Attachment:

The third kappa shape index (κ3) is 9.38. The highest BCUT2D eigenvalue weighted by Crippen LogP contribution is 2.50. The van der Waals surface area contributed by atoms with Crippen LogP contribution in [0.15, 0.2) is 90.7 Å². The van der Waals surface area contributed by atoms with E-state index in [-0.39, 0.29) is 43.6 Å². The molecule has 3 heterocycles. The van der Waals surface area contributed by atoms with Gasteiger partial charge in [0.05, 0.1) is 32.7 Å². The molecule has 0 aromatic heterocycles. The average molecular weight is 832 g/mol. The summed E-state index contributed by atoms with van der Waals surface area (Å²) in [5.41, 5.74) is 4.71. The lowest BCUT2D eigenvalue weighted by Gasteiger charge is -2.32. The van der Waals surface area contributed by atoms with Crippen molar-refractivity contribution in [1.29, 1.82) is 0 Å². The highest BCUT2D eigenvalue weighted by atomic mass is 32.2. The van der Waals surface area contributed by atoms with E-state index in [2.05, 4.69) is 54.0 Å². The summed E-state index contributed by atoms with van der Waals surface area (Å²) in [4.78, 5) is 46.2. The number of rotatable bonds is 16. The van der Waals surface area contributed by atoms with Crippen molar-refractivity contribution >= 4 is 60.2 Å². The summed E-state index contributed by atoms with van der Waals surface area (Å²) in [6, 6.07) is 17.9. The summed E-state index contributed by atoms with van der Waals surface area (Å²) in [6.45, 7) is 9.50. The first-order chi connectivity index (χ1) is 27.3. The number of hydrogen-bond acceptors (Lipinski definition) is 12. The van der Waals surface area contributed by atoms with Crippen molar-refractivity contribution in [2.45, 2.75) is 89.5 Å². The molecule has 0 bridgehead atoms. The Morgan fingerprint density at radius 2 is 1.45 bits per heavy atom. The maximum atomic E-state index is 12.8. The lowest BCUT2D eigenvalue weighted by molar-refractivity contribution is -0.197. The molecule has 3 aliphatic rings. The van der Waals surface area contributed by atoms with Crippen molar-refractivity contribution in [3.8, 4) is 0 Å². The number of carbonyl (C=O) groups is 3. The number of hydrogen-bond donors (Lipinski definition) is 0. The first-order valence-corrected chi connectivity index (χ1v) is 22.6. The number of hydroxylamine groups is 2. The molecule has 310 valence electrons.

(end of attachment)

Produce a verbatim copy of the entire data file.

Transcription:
The third kappa shape index (κ3) is 9.38. The highest BCUT2D eigenvalue weighted by Crippen LogP contribution is 2.50. The van der Waals surface area contributed by atoms with Crippen LogP contribution in [0.15, 0.2) is 90.7 Å². The van der Waals surface area contributed by atoms with E-state index in [-0.39, 0.29) is 43.6 Å². The molecule has 3 heterocycles. The van der Waals surface area contributed by atoms with Gasteiger partial charge in [0.05, 0.1) is 32.7 Å². The molecule has 0 aromatic heterocycles. The average molecular weight is 832 g/mol. The summed E-state index contributed by atoms with van der Waals surface area (Å²) in [5.41, 5.74) is 4.71. The lowest BCUT2D eigenvalue weighted by Gasteiger charge is -2.32. The van der Waals surface area contributed by atoms with Crippen molar-refractivity contribution in [1.29, 1.82) is 0 Å². The highest BCUT2D eigenvalue weighted by atomic mass is 32.2. The van der Waals surface area contributed by atoms with E-state index in [2.05, 4.69) is 54.0 Å². The summed E-state index contributed by atoms with van der Waals surface area (Å²) in [4.78, 5) is 46.2. The number of rotatable bonds is 16. The van der Waals surface area contributed by atoms with Crippen molar-refractivity contribution >= 4 is 60.2 Å². The summed E-state index contributed by atoms with van der Waals surface area (Å²) in [6, 6.07) is 17.9. The summed E-state index contributed by atoms with van der Waals surface area (Å²) in [6.45, 7) is 9.50. The first-order chi connectivity index (χ1) is 27.3. The number of hydrogen-bond acceptors (Lipinski definition) is 12. The van der Waals surface area contributed by atoms with Crippen molar-refractivity contribution in [2.45, 2.75) is 89.5 Å². The molecule has 0 bridgehead atoms. The Morgan fingerprint density at radius 2 is 1.45 bits per heavy atom. The maximum atomic E-state index is 12.8. The lowest BCUT2D eigenvalue weighted by molar-refractivity contribution is -0.197. The molecule has 3 aliphatic rings. The van der Waals surface area contributed by atoms with Crippen molar-refractivity contribution in [3.8, 4) is 0 Å². The number of carbonyl (C=O) groups is 3. The number of hydrogen-bond donors (Lipinski definition) is 0. The first-order valence-corrected chi connectivity index (χ1v) is 22.6. The number of hydroxylamine groups is 2. The molecule has 310 valence electrons.